The results were so staggering that they stopped the study ahead of schedule to get the word out: A giant study by the National Cancer Institute of more than 50,000 heavy smokers has found a 20 percent reduction in deaths among patients who received a CT scan to catch potential cancer as opposed to a simple X-ray.
"This is huge," said Dr. Reggie Munden, a University of Texas M.D. Anderson diagnostic radiologist who led the research conducted at the Houston cancer center, one of 33 sites nationally. "It's a massive ray of hope that we can now offer a scientifically proven test to people at risk of lung cancer and pick up tumors before they're considered lethal." [Houston Chronicle]
Participants in the study, which began in 2002, had smoked about a pack a day for at least 30 years (or the equivalent—two packs for 15 years). They received a screening via either CT scan or X-ray three times a year. While the X-ray group lost 442 people to lung cancer, the CT group saw only 354 lung cancer deaths.
The technology involved in the screening is called low-dose spiral CT imaging, in which a complete three-dimensional image of the chest cavity can be produced during the duration of one held breath. The technology is much more sensitive than a conventional chest X-ray, but also exposes the patient to much more radiation — about the same amount associated with a conventional mammogram, according to Dr. Denise R. Aberle of UCLA's Jonsson Comprehensive Cancer Center, the principal investigator of the study. [Los Angeles Times]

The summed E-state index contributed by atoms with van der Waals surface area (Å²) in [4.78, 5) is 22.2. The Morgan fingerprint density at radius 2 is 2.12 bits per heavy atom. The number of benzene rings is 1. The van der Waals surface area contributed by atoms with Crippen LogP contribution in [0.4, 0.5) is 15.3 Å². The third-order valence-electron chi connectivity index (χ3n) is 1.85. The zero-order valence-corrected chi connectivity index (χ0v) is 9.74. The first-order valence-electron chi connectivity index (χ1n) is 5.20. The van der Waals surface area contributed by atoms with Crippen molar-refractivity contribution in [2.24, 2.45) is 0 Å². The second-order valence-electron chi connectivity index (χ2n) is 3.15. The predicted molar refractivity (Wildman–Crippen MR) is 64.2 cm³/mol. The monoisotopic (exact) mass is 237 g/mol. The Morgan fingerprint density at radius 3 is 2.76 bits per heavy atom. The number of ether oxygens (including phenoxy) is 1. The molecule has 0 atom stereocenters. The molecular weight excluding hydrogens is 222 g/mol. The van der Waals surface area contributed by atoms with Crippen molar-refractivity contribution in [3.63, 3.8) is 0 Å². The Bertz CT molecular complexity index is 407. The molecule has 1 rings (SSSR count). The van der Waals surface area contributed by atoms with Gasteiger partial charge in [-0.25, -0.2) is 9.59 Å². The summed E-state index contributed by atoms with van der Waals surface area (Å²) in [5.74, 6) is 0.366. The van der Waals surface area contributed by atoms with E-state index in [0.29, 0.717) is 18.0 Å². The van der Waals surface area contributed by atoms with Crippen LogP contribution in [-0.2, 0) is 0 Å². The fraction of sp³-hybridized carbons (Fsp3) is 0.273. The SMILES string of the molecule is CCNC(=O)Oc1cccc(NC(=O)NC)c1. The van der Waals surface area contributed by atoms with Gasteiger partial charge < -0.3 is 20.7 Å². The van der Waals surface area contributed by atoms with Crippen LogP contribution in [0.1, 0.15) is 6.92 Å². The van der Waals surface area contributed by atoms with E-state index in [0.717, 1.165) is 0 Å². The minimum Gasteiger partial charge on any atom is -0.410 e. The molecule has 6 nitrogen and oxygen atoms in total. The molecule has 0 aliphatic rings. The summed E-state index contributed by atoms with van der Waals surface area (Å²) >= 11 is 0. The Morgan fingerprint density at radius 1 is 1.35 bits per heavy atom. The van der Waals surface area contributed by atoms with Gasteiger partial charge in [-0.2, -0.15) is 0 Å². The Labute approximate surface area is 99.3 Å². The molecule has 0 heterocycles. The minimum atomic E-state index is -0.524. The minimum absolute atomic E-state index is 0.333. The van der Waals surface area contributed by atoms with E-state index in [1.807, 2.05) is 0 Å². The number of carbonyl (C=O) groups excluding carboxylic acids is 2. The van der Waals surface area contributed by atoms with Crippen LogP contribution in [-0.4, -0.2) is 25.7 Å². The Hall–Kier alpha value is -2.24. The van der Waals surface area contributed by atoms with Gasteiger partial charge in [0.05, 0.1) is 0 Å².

Now, though, the NCI's exciting finding gets into the nitty-gritty of health care: money. A CT scan costs $300-400 or more, and at present, most insurance doesn't cover the test for a lung cancer screening. That could change based on studies like this, but with millions of smokers and former smokers in the United States, it could add up to yet another gigantic medical expense. And while the CT scans were a clear success in finding early lung cancer, there's always the concern of too much of a good thing:
Some expressed concern that the findings might lead to an increase in the number of people undergoing unnecessary screening. The scans found abnormalities in about 25 percent of those screened, but most turned out to be false alarms. "As with any study of screening, there are also potential harms to be considered, such as potential overdiagnosis and needless surgeries," said Otis W. Brawley, the American Cancer Society's chief medical officer. "We have learned from the long-term analysis of other screening tests, such as mammography, that it is important to consider both benefit and harms associated with the test." [Washington Post]
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